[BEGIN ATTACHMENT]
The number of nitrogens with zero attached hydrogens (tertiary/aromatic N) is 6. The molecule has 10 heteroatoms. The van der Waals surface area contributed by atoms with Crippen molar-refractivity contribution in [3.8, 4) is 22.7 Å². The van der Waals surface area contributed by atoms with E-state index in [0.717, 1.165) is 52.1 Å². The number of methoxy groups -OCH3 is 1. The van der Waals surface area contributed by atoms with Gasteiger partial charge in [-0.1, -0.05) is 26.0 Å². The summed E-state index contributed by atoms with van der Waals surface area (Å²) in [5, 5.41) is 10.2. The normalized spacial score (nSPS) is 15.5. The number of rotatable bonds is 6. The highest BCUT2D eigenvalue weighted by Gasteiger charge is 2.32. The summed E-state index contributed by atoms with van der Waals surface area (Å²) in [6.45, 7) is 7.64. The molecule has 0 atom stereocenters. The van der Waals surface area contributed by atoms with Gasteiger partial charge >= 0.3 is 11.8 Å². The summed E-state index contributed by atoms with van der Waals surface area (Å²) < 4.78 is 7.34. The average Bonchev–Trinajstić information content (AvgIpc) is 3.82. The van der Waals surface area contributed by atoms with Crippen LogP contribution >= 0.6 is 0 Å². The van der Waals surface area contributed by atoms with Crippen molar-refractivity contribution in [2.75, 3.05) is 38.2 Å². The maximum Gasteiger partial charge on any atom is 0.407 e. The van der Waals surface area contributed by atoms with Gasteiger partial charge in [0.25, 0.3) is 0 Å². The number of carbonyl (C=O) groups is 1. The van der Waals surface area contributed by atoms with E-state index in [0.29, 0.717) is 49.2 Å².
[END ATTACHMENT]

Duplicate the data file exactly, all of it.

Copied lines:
The number of nitrogens with zero attached hydrogens (tertiary/aromatic N) is 6. The molecule has 10 heteroatoms. The van der Waals surface area contributed by atoms with Crippen molar-refractivity contribution in [3.8, 4) is 22.7 Å². The van der Waals surface area contributed by atoms with E-state index in [0.717, 1.165) is 52.1 Å². The number of methoxy groups -OCH3 is 1. The van der Waals surface area contributed by atoms with Gasteiger partial charge in [-0.1, -0.05) is 26.0 Å². The summed E-state index contributed by atoms with van der Waals surface area (Å²) in [5, 5.41) is 10.2. The normalized spacial score (nSPS) is 15.5. The number of rotatable bonds is 6. The highest BCUT2D eigenvalue weighted by Gasteiger charge is 2.32. The summed E-state index contributed by atoms with van der Waals surface area (Å²) in [6.45, 7) is 7.64. The molecule has 0 atom stereocenters. The van der Waals surface area contributed by atoms with Gasteiger partial charge >= 0.3 is 11.8 Å². The summed E-state index contributed by atoms with van der Waals surface area (Å²) < 4.78 is 7.34. The average Bonchev–Trinajstić information content (AvgIpc) is 3.82. The van der Waals surface area contributed by atoms with Crippen LogP contribution >= 0.6 is 0 Å². The van der Waals surface area contributed by atoms with Crippen molar-refractivity contribution in [2.75, 3.05) is 38.2 Å². The maximum Gasteiger partial charge on any atom is 0.407 e. The van der Waals surface area contributed by atoms with Gasteiger partial charge in [0.25, 0.3) is 0 Å². The number of carbonyl (C=O) groups is 1. The van der Waals surface area contributed by atoms with E-state index in [0.29, 0.717) is 49.2 Å².